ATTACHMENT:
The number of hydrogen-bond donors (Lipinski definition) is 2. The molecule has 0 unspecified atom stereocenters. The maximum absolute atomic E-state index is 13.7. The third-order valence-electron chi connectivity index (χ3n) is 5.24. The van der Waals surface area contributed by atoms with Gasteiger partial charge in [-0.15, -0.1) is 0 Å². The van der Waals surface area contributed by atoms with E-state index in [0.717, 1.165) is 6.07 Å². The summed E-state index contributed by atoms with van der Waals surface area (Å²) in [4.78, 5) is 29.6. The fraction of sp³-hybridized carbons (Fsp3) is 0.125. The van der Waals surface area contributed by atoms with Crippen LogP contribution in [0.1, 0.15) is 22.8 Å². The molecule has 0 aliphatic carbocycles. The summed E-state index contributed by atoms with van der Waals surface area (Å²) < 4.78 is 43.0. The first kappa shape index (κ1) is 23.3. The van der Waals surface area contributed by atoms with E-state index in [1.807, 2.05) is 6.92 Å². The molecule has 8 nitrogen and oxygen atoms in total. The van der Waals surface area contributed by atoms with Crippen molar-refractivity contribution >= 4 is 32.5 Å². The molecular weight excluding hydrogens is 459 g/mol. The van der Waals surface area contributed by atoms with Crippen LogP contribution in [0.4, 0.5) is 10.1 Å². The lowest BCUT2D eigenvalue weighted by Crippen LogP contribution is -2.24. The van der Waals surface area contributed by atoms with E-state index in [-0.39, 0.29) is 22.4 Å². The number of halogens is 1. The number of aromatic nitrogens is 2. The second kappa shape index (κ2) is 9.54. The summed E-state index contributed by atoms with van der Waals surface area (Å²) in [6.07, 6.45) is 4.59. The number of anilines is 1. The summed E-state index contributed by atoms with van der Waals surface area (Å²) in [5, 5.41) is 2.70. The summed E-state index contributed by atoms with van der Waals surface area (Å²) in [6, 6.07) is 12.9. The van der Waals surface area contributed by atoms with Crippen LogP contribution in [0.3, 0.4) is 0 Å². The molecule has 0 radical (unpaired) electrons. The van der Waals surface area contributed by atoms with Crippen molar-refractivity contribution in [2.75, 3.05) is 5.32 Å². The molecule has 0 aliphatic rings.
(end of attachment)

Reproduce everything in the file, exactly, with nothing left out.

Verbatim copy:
The number of hydrogen-bond donors (Lipinski definition) is 2. The molecule has 0 unspecified atom stereocenters. The maximum absolute atomic E-state index is 13.7. The third-order valence-electron chi connectivity index (χ3n) is 5.24. The van der Waals surface area contributed by atoms with Gasteiger partial charge in [-0.15, -0.1) is 0 Å². The van der Waals surface area contributed by atoms with E-state index in [0.717, 1.165) is 6.07 Å². The summed E-state index contributed by atoms with van der Waals surface area (Å²) in [4.78, 5) is 29.6. The fraction of sp³-hybridized carbons (Fsp3) is 0.125. The van der Waals surface area contributed by atoms with Crippen LogP contribution in [0.1, 0.15) is 22.8 Å². The molecule has 0 aliphatic carbocycles. The summed E-state index contributed by atoms with van der Waals surface area (Å²) < 4.78 is 43.0. The first kappa shape index (κ1) is 23.3. The van der Waals surface area contributed by atoms with E-state index in [1.807, 2.05) is 6.92 Å². The molecule has 8 nitrogen and oxygen atoms in total. The van der Waals surface area contributed by atoms with Crippen molar-refractivity contribution >= 4 is 32.5 Å². The molecular weight excluding hydrogens is 459 g/mol. The van der Waals surface area contributed by atoms with Crippen LogP contribution in [0.4, 0.5) is 10.1 Å². The lowest BCUT2D eigenvalue weighted by Crippen LogP contribution is -2.24. The van der Waals surface area contributed by atoms with E-state index in [-0.39, 0.29) is 22.4 Å². The number of halogens is 1. The number of aromatic nitrogens is 2. The second kappa shape index (κ2) is 9.54. The summed E-state index contributed by atoms with van der Waals surface area (Å²) in [6.07, 6.45) is 4.59. The number of anilines is 1. The summed E-state index contributed by atoms with van der Waals surface area (Å²) in [5, 5.41) is 2.70. The summed E-state index contributed by atoms with van der Waals surface area (Å²) in [6, 6.07) is 12.9. The van der Waals surface area contributed by atoms with Crippen LogP contribution in [0.3, 0.4) is 0 Å². The molecule has 0 radical (unpaired) electrons. The van der Waals surface area contributed by atoms with Crippen molar-refractivity contribution in [2.75, 3.05) is 5.32 Å². The molecule has 0 aliphatic rings.